Apart from being the world's most popular search engine, processing over 40,000 search queries every second, Google is also noted for its progressive attitude towards its own workforce, in particular when it comes to its offices. The internet giant has come to the fore over the past few years for providing inspiring work environments, supposedly making its employees jump out of bed every morning at the thought of going to work.
Google, regularly included in '100 best companies to work for' type lists, was one of the first companies to champion the use of breakout areas in the office environment, as well as a whole host of entertainment offerings within its workspaces, such as pool tables, games consoles, and even bowling alleys.
It is all designed to facilitate the optimum atmosphere for creative thinking, fostering a team ethos where everybody's opinion is valued and an engine of ideas runs all day long. But how far has the Google model of working caught on, and is its uptake only confined to those blue chip companies that can afford the luxury of such unconventional office features?
Certainly, for companies that come under the creative bracket - digital specialists, PR and marketing agencies, graphic designers - the breakout area, or any kind of informal space with comfortable seating more akin to a living room than an office, has become popular. In the same vein as Google, these creative firms commonly put a large emphasis on team bonding trips and socializing outside the office.
It helps that many companies offering creative services are SMEs, as it is sometimes easier to build a close-knit team. Although larger companies have seen a transformation of sorts as they try to better their smaller, nimbler rivals. Certainly, more progressive attitudes towards employee care, healthy eating in the canteen, and promoting exercise outside the workplace have become more prevalent.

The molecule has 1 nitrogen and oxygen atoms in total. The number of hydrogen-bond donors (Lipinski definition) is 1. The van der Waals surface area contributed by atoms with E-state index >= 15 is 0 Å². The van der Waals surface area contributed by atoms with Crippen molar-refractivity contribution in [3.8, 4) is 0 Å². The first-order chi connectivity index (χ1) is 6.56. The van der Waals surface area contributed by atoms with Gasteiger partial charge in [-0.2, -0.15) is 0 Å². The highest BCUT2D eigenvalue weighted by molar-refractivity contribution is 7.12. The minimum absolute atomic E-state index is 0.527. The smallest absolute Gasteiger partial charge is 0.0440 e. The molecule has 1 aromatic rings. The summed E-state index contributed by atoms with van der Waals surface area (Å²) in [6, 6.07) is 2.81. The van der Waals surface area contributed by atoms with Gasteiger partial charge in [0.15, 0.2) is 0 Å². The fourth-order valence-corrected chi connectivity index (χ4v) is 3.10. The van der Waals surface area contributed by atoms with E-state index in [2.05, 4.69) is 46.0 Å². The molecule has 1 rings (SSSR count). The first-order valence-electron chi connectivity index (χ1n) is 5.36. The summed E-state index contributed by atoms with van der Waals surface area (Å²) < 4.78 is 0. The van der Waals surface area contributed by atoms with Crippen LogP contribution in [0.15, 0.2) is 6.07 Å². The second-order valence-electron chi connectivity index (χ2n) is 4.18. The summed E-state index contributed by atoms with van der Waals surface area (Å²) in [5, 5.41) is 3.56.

Conversely, in the polished corporate setting, we are still a long way from the 'playground-style' design that Google has set out in many of its workplace recreation areas. Industries such as legal and finance still frown upon perks like PlayStations and pool tables, with employees deemed to be taking home a large enough salary to fund their own games rooms.
Ultimately, creative environments are less formal for a reason. In more traditional professions, the emphasis is still on professionalism and keeping up appearances. Whereas more modern, creative companies ignore the formalities in favor of a setting more conducive to conversation, deep thought, and idea generation to deliver what’s expected of them. Again, much comes down to what is expected of companies in a certain industry.
For instance, it appears more informal team meeting areas and spaces for eating, drinking and socializing are becoming more common in traditional work environments, but they are more likely to be hidden from the view of visitors in corporate industries. On the other hand, creatives place this kind of lounge setting as the centerpiece of the office, quite often doubling up as a 'waiting area' for guests alongside a reception desk - as well as a location for team meetings.
What we have seen in the more traditional sectors, however, is more of a focus on functional additions to the office environment, that can make all the difference to the working day. Posture, as we all know, is especially important for office workers likely to be located at a desk for a few hours every day. For this purpose, foot and backrests can be a godsend, keeping staff comfortable as they sit, but also encouraging a safe and healthy positioning of the spine and limbs.
Employee care, be it through a focus on health and exercise or revolutionizing work conditions in the office, can only be a good thing, and the march continues towards a more harmonious workspace across the spectrum. However, if you’re hoping to step into an office that follows the “Google way”, bear in mind that your industry will likely dictate whether your expectations are met.
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